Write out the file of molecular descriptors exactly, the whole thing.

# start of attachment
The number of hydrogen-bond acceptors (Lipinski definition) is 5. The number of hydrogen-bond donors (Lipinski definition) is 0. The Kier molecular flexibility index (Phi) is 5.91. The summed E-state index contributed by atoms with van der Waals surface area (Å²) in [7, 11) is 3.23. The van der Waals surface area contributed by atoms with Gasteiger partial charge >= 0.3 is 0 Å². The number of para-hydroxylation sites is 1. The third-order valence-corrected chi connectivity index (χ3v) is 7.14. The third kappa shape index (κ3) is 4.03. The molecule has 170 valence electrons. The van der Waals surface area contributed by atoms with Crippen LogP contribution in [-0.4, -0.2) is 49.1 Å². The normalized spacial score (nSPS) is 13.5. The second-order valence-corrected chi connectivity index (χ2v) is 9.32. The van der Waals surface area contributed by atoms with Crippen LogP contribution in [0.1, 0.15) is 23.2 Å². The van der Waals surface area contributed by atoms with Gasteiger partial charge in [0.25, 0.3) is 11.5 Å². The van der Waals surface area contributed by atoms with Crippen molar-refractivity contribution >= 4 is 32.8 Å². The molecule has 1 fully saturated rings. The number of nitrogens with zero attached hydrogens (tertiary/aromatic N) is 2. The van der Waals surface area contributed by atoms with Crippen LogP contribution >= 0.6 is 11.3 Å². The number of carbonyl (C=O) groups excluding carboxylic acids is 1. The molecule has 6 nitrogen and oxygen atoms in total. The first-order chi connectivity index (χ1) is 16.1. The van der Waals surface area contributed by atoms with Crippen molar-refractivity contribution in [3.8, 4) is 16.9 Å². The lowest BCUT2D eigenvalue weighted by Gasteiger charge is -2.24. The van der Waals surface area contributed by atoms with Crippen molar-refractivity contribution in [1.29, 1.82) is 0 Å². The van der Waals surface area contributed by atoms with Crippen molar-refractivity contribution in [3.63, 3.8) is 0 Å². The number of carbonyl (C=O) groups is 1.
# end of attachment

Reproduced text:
The number of hydrogen-bond acceptors (Lipinski definition) is 5. The number of hydrogen-bond donors (Lipinski definition) is 0. The Kier molecular flexibility index (Phi) is 5.91. The summed E-state index contributed by atoms with van der Waals surface area (Å²) in [7, 11) is 3.23. The van der Waals surface area contributed by atoms with Gasteiger partial charge >= 0.3 is 0 Å². The number of para-hydroxylation sites is 1. The third-order valence-corrected chi connectivity index (χ3v) is 7.14. The third kappa shape index (κ3) is 4.03. The molecule has 170 valence electrons. The van der Waals surface area contributed by atoms with Crippen LogP contribution in [-0.4, -0.2) is 49.1 Å². The normalized spacial score (nSPS) is 13.5. The second-order valence-corrected chi connectivity index (χ2v) is 9.32. The van der Waals surface area contributed by atoms with Crippen LogP contribution in [0.1, 0.15) is 23.2 Å². The van der Waals surface area contributed by atoms with Gasteiger partial charge in [0.25, 0.3) is 11.5 Å². The van der Waals surface area contributed by atoms with Crippen molar-refractivity contribution >= 4 is 32.8 Å². The molecule has 1 fully saturated rings. The number of nitrogens with zero attached hydrogens (tertiary/aromatic N) is 2. The van der Waals surface area contributed by atoms with Crippen LogP contribution >= 0.6 is 11.3 Å². The number of carbonyl (C=O) groups excluding carboxylic acids is 1. The molecule has 6 nitrogen and oxygen atoms in total. The first-order chi connectivity index (χ1) is 16.1. The van der Waals surface area contributed by atoms with Crippen molar-refractivity contribution in [3.8, 4) is 16.9 Å². The lowest BCUT2D eigenvalue weighted by Gasteiger charge is -2.24. The van der Waals surface area contributed by atoms with Crippen molar-refractivity contribution in [1.29, 1.82) is 0 Å². The van der Waals surface area contributed by atoms with Crippen molar-refractivity contribution in [3.63, 3.8) is 0 Å². The number of carbonyl (C=O) groups is 1.